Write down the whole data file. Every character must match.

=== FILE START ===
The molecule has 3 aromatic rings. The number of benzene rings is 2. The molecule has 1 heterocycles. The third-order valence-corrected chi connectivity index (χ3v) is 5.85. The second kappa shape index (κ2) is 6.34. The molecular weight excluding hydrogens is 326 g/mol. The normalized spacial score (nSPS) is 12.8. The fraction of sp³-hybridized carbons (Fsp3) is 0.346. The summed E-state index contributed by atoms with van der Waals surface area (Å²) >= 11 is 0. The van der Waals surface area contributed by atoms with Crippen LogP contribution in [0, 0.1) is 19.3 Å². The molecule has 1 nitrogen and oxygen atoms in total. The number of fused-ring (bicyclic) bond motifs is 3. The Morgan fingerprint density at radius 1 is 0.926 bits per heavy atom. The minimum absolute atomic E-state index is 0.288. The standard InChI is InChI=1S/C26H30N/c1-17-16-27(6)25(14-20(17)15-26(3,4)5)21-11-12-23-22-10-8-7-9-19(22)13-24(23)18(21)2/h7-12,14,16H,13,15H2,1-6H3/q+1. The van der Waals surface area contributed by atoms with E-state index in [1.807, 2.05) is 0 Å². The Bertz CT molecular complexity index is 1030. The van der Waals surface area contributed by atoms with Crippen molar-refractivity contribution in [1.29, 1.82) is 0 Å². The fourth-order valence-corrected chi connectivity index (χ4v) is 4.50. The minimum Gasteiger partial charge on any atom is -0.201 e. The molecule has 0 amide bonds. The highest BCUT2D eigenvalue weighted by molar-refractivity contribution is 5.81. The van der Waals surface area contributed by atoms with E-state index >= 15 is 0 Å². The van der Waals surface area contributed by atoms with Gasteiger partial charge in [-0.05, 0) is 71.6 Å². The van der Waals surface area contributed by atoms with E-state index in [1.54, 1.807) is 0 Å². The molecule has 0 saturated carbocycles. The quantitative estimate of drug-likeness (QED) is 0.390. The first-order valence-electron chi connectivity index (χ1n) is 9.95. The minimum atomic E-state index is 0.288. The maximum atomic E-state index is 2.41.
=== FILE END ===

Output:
The molecule has 3 aromatic rings. The number of benzene rings is 2. The molecule has 1 heterocycles. The third-order valence-corrected chi connectivity index (χ3v) is 5.85. The second kappa shape index (κ2) is 6.34. The molecular weight excluding hydrogens is 326 g/mol. The normalized spacial score (nSPS) is 12.8. The fraction of sp³-hybridized carbons (Fsp3) is 0.346. The summed E-state index contributed by atoms with van der Waals surface area (Å²) >= 11 is 0. The van der Waals surface area contributed by atoms with Crippen LogP contribution in [0, 0.1) is 19.3 Å². The molecule has 1 nitrogen and oxygen atoms in total. The number of fused-ring (bicyclic) bond motifs is 3. The Morgan fingerprint density at radius 1 is 0.926 bits per heavy atom. The minimum absolute atomic E-state index is 0.288. The standard InChI is InChI=1S/C26H30N/c1-17-16-27(6)25(14-20(17)15-26(3,4)5)21-11-12-23-22-10-8-7-9-19(22)13-24(23)18(21)2/h7-12,14,16H,13,15H2,1-6H3/q+1. The van der Waals surface area contributed by atoms with E-state index in [1.807, 2.05) is 0 Å². The Bertz CT molecular complexity index is 1030. The van der Waals surface area contributed by atoms with Crippen molar-refractivity contribution in [1.29, 1.82) is 0 Å². The fourth-order valence-corrected chi connectivity index (χ4v) is 4.50. The minimum Gasteiger partial charge on any atom is -0.201 e. The molecule has 0 amide bonds. The highest BCUT2D eigenvalue weighted by molar-refractivity contribution is 5.81. The van der Waals surface area contributed by atoms with E-state index >= 15 is 0 Å². The van der Waals surface area contributed by atoms with Gasteiger partial charge in [-0.05, 0) is 71.6 Å². The van der Waals surface area contributed by atoms with E-state index in [1.54, 1.807) is 0 Å². The molecule has 0 saturated carbocycles. The quantitative estimate of drug-likeness (QED) is 0.390. The first-order valence-electron chi connectivity index (χ1n) is 9.95. The minimum atomic E-state index is 0.288. The maximum atomic E-state index is 2.41.